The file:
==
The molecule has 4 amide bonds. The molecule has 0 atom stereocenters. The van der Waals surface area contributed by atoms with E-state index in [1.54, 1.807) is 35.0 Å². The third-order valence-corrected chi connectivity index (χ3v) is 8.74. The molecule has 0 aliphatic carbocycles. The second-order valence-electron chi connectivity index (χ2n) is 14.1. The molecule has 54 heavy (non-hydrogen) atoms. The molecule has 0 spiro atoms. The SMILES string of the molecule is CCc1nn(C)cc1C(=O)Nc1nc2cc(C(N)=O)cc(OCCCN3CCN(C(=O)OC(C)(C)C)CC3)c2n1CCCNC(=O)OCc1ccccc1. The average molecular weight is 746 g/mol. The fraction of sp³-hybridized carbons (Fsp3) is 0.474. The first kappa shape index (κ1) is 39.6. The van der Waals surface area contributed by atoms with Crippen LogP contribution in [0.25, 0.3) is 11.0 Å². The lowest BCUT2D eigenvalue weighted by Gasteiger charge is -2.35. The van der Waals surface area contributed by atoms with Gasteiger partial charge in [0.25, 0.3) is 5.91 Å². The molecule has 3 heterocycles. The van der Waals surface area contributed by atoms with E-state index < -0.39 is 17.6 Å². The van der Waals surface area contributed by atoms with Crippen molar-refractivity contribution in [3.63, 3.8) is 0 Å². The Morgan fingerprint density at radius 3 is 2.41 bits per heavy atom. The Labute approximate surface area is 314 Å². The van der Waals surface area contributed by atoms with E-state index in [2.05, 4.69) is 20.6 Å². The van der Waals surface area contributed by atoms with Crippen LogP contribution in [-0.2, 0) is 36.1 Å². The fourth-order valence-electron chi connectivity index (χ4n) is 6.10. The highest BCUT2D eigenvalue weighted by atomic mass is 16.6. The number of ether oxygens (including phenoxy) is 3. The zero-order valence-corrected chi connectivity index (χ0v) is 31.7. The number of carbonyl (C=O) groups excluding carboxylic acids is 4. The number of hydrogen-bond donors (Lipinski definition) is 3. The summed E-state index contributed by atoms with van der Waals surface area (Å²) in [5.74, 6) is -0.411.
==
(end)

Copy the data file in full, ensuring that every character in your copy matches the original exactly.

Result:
The molecule has 4 amide bonds. The molecule has 0 atom stereocenters. The van der Waals surface area contributed by atoms with E-state index in [1.54, 1.807) is 35.0 Å². The third-order valence-corrected chi connectivity index (χ3v) is 8.74. The molecule has 0 aliphatic carbocycles. The second-order valence-electron chi connectivity index (χ2n) is 14.1. The molecule has 54 heavy (non-hydrogen) atoms. The molecule has 0 spiro atoms. The SMILES string of the molecule is CCc1nn(C)cc1C(=O)Nc1nc2cc(C(N)=O)cc(OCCCN3CCN(C(=O)OC(C)(C)C)CC3)c2n1CCCNC(=O)OCc1ccccc1. The average molecular weight is 746 g/mol. The fraction of sp³-hybridized carbons (Fsp3) is 0.474. The first kappa shape index (κ1) is 39.6. The van der Waals surface area contributed by atoms with Crippen LogP contribution in [0.25, 0.3) is 11.0 Å². The lowest BCUT2D eigenvalue weighted by Gasteiger charge is -2.35. The van der Waals surface area contributed by atoms with Gasteiger partial charge in [0.25, 0.3) is 5.91 Å². The molecule has 3 heterocycles. The van der Waals surface area contributed by atoms with E-state index < -0.39 is 17.6 Å². The van der Waals surface area contributed by atoms with Crippen molar-refractivity contribution in [3.63, 3.8) is 0 Å². The Morgan fingerprint density at radius 3 is 2.41 bits per heavy atom. The Labute approximate surface area is 314 Å². The van der Waals surface area contributed by atoms with E-state index in [2.05, 4.69) is 20.6 Å². The van der Waals surface area contributed by atoms with Crippen LogP contribution in [-0.2, 0) is 36.1 Å². The fourth-order valence-electron chi connectivity index (χ4n) is 6.10. The highest BCUT2D eigenvalue weighted by atomic mass is 16.6. The number of ether oxygens (including phenoxy) is 3. The zero-order valence-corrected chi connectivity index (χ0v) is 31.7. The number of carbonyl (C=O) groups excluding carboxylic acids is 4. The number of hydrogen-bond donors (Lipinski definition) is 3. The summed E-state index contributed by atoms with van der Waals surface area (Å²) in [5.74, 6) is -0.411.